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Jean Liew, MD, MS, discusses her upcoming ACR Convergence presentation entitled, “SARS-CoV-2 Infections Among Vaccinated Individuals with Rheumatic Disease: Results from the COVID-19 Global Rheumatology Alliance Provider Registry."
Rheumatology Network interviewed Jean Liew, MD, MS, about her upcoming ACR Convergence presentation entitled, “SARS-CoV-2 Infections Among Vaccinated Individuals with Rheumatic Disease: Results from the COVID-19 Global Rheumatology Alliance Provider Registry.” Liew is Assistant Professor at Boston University. We discuss how immunogenicity threatens vaccine effectiveness, the clinical significance of study results, and additional strategies that can be implemented to help protect this patient population.
Rheumatology Network: How does poor immunogenicity in immunocompromised people threaten vaccine effectiveness?
Jean Liew, MD, MS: The immune response that people make after receiving the vaccine (the immunogenicity) may be blunted from their immunomodulatory or suppressive medications. Their underlying rheumatic disease, particularly if it is very active, may also have a negative impact on the vaccine immunogenicity.
RN: Can you tell me a bit about the methods and study design your team implemented?
JL: Given the need for data to inform public health measures and for counseling immunocompromised patients in the clinical setting, we analyzed characteristics of vaccinated people with rheumatic disease with SARS-CoV-2 infections following vaccination reported to the COVID-19 Global Rheumatology Alliance registry. As you probably know, the Global Rheumatology Alliance (GRA) is a global effort of rheumatology clinicians, researchers, and patient partners to collect data relating to the impact of COVID-19 on people with rheumatic disease. The provider registry specifically collects data from clinicians about people with rheumatic disease who were diagnosed with COVID-19.
For the purposes of this study, we defined:
We looked at descriptive characteristics among the partially and fully vaccinated; fully vaccinated; and fully vaccinated & hospitalized.
Overall, we included 197 partially or fully vaccinated people with rheumatic disease who developed SARS-CoV-infection and were reported to the GRA registry.
RN: What were the results of this study?
JL: The mean age of patients included overall was 53 years and 73% were female. The majority were from North America. The most common rheumatic diseases included were rheumatoid arthritis, lupus, and psoriatic arthritis. About half had one or more comorbidities, with the most common being hypertension, obesity, lung disease, and diabetes.
The majority received mRNA vaccines: 55% received Pfizer and 16% received Moderna. Among the fully vaccinated, infection occurred a mean of 112 days after the second dose. Overall, 51 were hospitalized, 34 required non-invasive or invasive ventilation, and 9 died.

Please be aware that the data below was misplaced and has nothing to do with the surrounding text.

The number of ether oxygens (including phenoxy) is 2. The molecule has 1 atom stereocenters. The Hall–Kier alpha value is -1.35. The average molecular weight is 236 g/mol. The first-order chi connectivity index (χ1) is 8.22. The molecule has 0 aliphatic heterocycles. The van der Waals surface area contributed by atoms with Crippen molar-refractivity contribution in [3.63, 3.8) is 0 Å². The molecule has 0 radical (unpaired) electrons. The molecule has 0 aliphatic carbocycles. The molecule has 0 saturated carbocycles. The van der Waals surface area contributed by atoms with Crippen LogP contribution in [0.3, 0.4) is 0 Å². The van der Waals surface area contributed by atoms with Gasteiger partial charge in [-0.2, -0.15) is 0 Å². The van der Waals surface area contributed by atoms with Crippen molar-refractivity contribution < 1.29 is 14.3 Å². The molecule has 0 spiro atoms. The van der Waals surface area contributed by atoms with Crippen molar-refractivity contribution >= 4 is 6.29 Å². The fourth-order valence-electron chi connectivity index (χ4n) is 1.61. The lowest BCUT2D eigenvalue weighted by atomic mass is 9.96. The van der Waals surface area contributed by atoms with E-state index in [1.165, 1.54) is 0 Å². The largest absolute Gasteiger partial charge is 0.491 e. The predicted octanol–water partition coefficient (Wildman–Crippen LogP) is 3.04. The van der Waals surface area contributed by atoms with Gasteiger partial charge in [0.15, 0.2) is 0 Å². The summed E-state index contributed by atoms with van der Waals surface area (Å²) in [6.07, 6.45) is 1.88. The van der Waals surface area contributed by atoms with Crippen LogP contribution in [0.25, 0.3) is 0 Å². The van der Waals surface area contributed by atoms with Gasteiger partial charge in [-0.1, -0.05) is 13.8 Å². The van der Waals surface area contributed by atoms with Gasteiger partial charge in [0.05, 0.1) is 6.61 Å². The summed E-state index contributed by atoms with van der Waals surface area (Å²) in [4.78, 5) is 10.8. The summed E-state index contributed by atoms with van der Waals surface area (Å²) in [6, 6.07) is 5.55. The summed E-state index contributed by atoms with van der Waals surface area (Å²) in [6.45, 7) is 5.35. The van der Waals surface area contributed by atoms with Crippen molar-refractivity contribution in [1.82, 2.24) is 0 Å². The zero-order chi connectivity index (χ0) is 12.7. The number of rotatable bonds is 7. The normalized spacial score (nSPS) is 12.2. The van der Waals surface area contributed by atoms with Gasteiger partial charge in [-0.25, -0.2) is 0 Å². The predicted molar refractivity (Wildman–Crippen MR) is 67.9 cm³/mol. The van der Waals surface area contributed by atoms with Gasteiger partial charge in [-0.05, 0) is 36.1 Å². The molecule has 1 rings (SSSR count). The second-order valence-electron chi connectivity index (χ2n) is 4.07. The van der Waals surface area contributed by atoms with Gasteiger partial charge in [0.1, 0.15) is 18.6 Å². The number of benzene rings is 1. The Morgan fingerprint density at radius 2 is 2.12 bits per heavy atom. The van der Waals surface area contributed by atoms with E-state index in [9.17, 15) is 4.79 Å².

Focusing now on the 87 who were considered fully vaccinated, 22 were hospitalized. Nine people who were fully vaccinated and hospitalized were taking B cell depleting therapies such as rituximab. Three were on mycophenolate and 3 were on azathioprine. The 4 patients who required invasive ventilation subsequently died, as well as one individual on non-invasive ventilation. Three of the 5 patients who died were on B cell depleting therapies at the time of vaccination.
RN: What is the clinical significance of these results?
JL: Most fully vaccinated rheumatic disease patients with breakthrough infections were on B cell depleting therapies or mycophenolate at the time of COVID-19 diagnosis. We did not find any meaningful differences in glucocorticoid use among breakthrough infections by hospitalization status.
These findings support prior laboratory data that people on antirheumatic medications such as rituximab and mycophenolate may be at higher risk for poor outcomes with breakthrough COVID-19 infections compared to the general population.
RN: What are some additional strategies that can be implemented to help protect this patient population?
JL: Additional strategies, including additional vaccine doses and monoclonal antibody prophylaxis may be needed to protect this high-risk population. The oral antiviral drug in development also seems promising at this time.
RN: Does your team plan on doing any further research on this topic?
JL: Our registry is able to capture breakthrough infections following additional doses of vaccine, so we are able to monitor those cases. We are currently in discussion about what important clinical questions we could answer with our current infrastructure.
RN: Is there anything else you’d like our audience to know?
JL: Please visit the GRA website www.rheum-covid.org or follow us on Twitter @rheum_covid for updates.